This lighthearted animation takes us beneath the surface to see groundwater in action. Watch anthropomorphized drops of groundwater travel through this system. A smiling character with a shovel digs us down to the water table, allowing us to flow through the water cycle and thus making the process much easier to understand.
This animation is part of a four-part educational series on Ground Water.
Pre-Discussion Questions for Ground Water
- What is water called beneath the surface?
- What are some dangers facing aquifers and groundwater?
Post-Discussion Questions for Ground Water
- Why is groundwater so vital to us?
- How does the water cycle operate?
Name as many parts of the water cycle as you can and describe the function of each.
Possible activity: Draw a water cycle with as many parts as you can to show how they all interact, and then replay the animation to check and fill in the rest.
Compare groundwater to aquifers. How are they alike and how are they different?
How are aquifers replenished or depleted?
Links to Learn More
- Interactive Water Cycle Graphic, USGS – A fun interactive water cycle diagram that describes the moving and changing forms for water.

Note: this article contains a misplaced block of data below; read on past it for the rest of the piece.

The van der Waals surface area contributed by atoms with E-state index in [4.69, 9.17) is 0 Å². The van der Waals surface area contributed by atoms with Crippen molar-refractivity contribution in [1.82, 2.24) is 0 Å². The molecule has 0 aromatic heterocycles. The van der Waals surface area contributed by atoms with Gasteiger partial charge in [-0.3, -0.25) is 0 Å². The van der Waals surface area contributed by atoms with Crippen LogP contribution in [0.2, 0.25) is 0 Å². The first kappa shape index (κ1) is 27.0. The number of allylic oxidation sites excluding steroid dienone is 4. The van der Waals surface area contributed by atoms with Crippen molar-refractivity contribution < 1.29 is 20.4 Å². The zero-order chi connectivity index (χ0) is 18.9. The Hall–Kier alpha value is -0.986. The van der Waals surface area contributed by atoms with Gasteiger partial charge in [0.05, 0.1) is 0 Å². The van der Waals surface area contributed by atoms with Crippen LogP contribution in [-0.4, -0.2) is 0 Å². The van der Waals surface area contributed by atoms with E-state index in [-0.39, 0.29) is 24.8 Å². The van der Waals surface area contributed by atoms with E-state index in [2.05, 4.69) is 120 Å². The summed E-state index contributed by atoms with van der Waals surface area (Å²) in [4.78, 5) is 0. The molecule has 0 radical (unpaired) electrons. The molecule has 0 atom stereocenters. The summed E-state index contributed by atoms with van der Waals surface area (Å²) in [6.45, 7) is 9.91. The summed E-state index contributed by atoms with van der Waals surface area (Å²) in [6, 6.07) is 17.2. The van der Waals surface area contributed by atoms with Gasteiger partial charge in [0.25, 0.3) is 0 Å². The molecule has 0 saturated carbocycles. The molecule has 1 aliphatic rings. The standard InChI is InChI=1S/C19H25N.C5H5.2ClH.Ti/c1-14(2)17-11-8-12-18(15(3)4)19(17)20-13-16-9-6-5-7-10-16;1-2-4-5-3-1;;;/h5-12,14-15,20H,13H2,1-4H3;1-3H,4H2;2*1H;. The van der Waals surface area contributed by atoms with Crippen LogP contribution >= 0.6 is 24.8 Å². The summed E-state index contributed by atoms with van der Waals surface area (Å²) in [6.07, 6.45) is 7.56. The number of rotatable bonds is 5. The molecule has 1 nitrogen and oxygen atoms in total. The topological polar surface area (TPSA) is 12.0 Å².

- The USGS Water Science School, USGS –Educational activity on how much water it takes to grow a hamburger.
- Groundwater Facts, National Groundwater Association – 53 Billion Gallons a day used for agriculture: “Irrigation accounts for the largest use of groundwater in the United States. Some 53.5 billion gallons of groundwater are used daily for agricultural irrigation from 407,923 wells.
- Size of High Plains Aquifer, Encyclopedia of the Great Plains – History and information on the Ogallala Aquifer.
- A Fresh Water Story, National Geographic – Fun interactions on groundwater, surface water and other related resources.
- Performance Expectation: Construct a scientific explanation based on evidence for how the uneven distributions of Earth’s mineral, energy, and groundwater resources are the result of past and current geoscience processes. MS – ESS2, Earth & Science Systems: Earth’s Systems
- Disciplinary Core Idea: The Role of Water in Earth’s Surface Processes Water continually cycles among land, ocean, and atmosphere via transpiration, evaporation, condensation and crystallization, and precipitation, as well as downhill flows on land. MS – ESS2.C
- Science & Engineering Practices: Constructing Explanations and Designing Solutions.